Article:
Surprising results from NASA’s Orbiting Carbon Observatory

Results from NASA’s Orbiting Carbon Observatory show that atmospheric concentration of carbon dioxide is highest in the Southern Hemisphere (or very close to the equator) – not in the areas of all that fossil-fuel burning in the Northern Hemisphere.

In July, 2014, NASA launched a satellite which is dedicated to measure atmospheric carbon dioxide concentration from space. NASA describes it as follows:

“The Orbiting Carbon Observatory 2 (OCO-2) is NASA’s first dedicated Earth remote sensing satellite to study atmospheric carbon dioxide from Space. OCO-2 will be collecting space-based global measurements of atmospheric CO2 with the precision, resolution, and coverage needed to characterize sources and sinks on regional scales. OCO-2 will also be able to quantify CO2 variability over the seasonal cycles year after year.”

NASA has just released data from that satellite for the period October 1 through November 11, 2014. Brighter colors on the map show areas with higher concentrations of carbon dioxide in the atmosphere. Presumably, those areas are emitting carbon dioxide. The surprise is that the Southern Hemisphere is the big emitter during this time period, not the Northern Hemisphere where we are burning fossil fuels to generate electricity, run our automobiles, and heat our homes and businesses. The only exception seems to be China where they are burning great quantities of coal.

OCO NASA Nov2014

So what accounts for all those emissions in the Southern Hemisphere? Here I will do some speculation.

Hot spots occur in the Amazon and in sub-tropical Africa. There, carbon dioxide emissions could be coming from rotting vegetation and/or from burning to clear jungle for agriculture.

The hot spots in the Western Pacific (right side of graphic above) are interesting. Martin Hovland, Geophysicist and Professor Emeritus, Center for Geobiology, University of Bergen, Norway, suggests these carbon dioxide emissions are from volcanoes and tectonically active areas on the sea floor. (See his post here).

Hovland presents an annotated version of the map above:

OCO Hovland

Hovland writes:

“Using the Smithsonian Volcano database, it is seen that these CO2-hotspots occur above seafloor features which are suspected to issue CO2, CH4 and occasionally large amounts of heat (especially for FH and EH). Here, it can be seen that the TH occurs over a deep-water accretionary subduction wedge. This is a collision zone, where huge amounts of oceanic sediments pile up before they sink into and are swallowed up beneath the island masses to the north. In such settings, it is well-known that continuous seepage of methane occurs out of the seafloor. Therefore, it is here speculated that the underwater and aerial oxidation of this excess methane gas provides the regional CO2-anomaly detected by OCO2.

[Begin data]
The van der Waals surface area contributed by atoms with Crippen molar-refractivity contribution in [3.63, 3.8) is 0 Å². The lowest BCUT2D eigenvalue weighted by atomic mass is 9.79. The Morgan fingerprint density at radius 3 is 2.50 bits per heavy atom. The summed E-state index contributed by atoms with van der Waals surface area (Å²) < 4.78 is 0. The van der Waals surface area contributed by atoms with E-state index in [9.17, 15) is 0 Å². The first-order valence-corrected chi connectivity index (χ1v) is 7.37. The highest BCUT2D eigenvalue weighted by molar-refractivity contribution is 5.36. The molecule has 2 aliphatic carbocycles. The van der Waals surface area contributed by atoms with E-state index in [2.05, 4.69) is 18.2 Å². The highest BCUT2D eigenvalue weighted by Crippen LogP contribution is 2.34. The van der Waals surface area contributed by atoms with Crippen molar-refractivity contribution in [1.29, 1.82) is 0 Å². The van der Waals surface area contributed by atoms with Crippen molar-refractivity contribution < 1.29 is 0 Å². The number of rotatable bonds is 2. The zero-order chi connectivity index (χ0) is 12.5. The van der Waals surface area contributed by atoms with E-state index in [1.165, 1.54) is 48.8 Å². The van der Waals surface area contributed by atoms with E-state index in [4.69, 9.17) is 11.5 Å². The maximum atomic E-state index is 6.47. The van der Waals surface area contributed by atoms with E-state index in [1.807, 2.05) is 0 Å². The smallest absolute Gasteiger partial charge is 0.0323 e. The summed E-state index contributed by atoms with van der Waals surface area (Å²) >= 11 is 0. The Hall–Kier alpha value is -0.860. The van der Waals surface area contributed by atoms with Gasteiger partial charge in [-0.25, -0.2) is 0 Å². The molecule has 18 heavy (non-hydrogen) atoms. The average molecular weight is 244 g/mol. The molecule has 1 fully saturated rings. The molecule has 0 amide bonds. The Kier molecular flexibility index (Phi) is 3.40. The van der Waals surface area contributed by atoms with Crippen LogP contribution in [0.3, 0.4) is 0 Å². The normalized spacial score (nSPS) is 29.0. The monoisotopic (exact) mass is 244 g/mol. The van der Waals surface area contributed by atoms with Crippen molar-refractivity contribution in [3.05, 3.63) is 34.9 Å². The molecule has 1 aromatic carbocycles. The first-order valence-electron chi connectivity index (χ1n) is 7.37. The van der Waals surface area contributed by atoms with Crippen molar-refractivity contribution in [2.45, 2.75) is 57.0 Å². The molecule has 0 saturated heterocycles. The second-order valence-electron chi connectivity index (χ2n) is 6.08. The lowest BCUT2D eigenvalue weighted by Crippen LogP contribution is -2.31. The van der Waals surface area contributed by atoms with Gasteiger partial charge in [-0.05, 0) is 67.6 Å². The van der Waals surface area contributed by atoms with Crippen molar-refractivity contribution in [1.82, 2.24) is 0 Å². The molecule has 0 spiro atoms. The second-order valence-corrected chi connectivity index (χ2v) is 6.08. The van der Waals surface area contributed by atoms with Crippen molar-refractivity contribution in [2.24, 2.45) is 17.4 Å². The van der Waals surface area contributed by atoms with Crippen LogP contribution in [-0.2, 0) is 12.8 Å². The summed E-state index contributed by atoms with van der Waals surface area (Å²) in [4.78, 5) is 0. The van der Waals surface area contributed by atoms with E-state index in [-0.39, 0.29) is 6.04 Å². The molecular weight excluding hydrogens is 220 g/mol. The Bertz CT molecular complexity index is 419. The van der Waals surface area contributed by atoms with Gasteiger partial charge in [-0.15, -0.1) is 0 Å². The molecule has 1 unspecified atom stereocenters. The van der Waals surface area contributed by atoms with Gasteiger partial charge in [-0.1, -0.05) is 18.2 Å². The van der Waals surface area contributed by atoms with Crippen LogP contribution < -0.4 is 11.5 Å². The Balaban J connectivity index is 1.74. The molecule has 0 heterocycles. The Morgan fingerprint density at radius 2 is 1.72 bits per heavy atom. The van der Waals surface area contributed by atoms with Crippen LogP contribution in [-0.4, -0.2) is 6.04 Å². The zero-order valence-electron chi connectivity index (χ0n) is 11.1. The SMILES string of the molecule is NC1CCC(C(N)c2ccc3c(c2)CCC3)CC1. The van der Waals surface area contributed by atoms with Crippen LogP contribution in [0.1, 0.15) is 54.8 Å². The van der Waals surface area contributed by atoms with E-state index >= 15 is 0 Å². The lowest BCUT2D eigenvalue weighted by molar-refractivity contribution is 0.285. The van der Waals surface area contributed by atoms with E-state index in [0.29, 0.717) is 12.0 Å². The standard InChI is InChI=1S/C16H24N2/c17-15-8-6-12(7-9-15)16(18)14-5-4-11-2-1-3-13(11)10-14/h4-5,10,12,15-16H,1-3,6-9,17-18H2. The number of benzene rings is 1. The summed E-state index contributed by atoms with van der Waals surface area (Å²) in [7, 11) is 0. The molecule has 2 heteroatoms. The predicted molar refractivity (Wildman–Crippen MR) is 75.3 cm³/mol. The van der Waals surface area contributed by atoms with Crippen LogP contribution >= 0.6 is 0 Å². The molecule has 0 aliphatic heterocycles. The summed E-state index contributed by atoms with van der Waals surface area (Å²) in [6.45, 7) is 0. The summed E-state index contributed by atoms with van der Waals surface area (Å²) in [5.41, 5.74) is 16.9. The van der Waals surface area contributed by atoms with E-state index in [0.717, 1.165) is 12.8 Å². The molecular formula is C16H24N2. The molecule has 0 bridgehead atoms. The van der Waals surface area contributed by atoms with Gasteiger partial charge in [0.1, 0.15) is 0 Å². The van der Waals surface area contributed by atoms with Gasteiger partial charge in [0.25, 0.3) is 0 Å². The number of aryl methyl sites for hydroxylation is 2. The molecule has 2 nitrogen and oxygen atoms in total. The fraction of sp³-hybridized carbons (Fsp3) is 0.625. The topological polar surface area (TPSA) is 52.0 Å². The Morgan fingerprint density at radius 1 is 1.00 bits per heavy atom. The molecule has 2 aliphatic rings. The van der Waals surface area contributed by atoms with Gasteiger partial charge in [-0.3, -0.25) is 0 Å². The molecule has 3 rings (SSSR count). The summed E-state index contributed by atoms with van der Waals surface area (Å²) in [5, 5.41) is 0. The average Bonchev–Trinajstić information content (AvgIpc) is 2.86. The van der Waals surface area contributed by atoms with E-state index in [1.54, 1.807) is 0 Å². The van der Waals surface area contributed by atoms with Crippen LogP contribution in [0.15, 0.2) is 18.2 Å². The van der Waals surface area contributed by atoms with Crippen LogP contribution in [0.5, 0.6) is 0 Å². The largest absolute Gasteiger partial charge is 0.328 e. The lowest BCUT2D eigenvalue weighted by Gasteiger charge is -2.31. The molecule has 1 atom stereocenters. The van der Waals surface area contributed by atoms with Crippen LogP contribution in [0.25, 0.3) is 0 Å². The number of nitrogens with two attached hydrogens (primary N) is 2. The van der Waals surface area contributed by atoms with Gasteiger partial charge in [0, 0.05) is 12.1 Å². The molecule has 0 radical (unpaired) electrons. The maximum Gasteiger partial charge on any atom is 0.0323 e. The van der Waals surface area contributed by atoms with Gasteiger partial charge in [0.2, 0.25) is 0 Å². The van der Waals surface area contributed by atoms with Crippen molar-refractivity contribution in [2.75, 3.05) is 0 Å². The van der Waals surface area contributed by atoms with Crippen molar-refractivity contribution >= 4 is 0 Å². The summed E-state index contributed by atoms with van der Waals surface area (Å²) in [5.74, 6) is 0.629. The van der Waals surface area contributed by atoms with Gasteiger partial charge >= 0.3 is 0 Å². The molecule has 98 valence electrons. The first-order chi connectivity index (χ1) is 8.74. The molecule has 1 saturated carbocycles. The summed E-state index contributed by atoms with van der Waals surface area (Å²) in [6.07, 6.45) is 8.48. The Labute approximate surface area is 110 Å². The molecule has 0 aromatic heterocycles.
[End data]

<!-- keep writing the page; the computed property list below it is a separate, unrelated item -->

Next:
The seafloor beneath the FH is also highly tectonized (Fig. 3), but in a completely different fashion to that of the TH. At Fiji, there are both colliding plates and rifting zones. The whole region is highly contorted and there are lots of seepage, both hot vents and cold, methane-dominated vents. Transmittal of methane and CO2 to the atmosphere is likely also here.”

(Note: methane quickly reacts with oxygen to produce carbon dioxide.)

These tectonically active areas contain many sub-marine volcanoes.

NASA has (perhaps unwittingly) provided proof that natural carbon dioxide emissions are responsible for most of the rise seen in atmospheric carbon dioxide. In fact, in 2001, the Energy Information Administration produced a table which shows (with a little arithmetic) that anthropogenic activities account for only 3 percent of the total annual carbon dioxide flux.

Global CO2 emissions EIA IPCC

Now, look back at the first graphic. Notice that the mapped range is 387ppm to 402ppm, a difference of 15ppm. Near-surface daily variation can be greater than 30ppm, but NASA claims that variation range decreases with altitude.

Some questions: Is NASA measuring something real? What is the actual range of instrumental error? Does the human contribution fall within that error range? See if you can figure out instrumental error from a rather dense NASA document here.

For some perspective, I remind you that your exhaled breath contains 40,000ppm carbon dioxide.

By the way, back in November, NASA released a computer-generated animation video of global carbon dioxide concentrations based on computer modeling conducted in 2006. The input data were surface measurements of carbon dioxide emissions from burning fossil fuels and completely ignored natural sources. That computer-based model is pretty, but seems to be contradicted by actual measurements by the satellite system. The video, for some reason, puts the highest carbon dioxide concentrations in the Arctic. Another case of garbage in, garbage out. Take a look here.

See also:

Evidence that CO2 emissions do not intensify the greenhouse effect

Why Your Carbon Footprint doesn’t Matter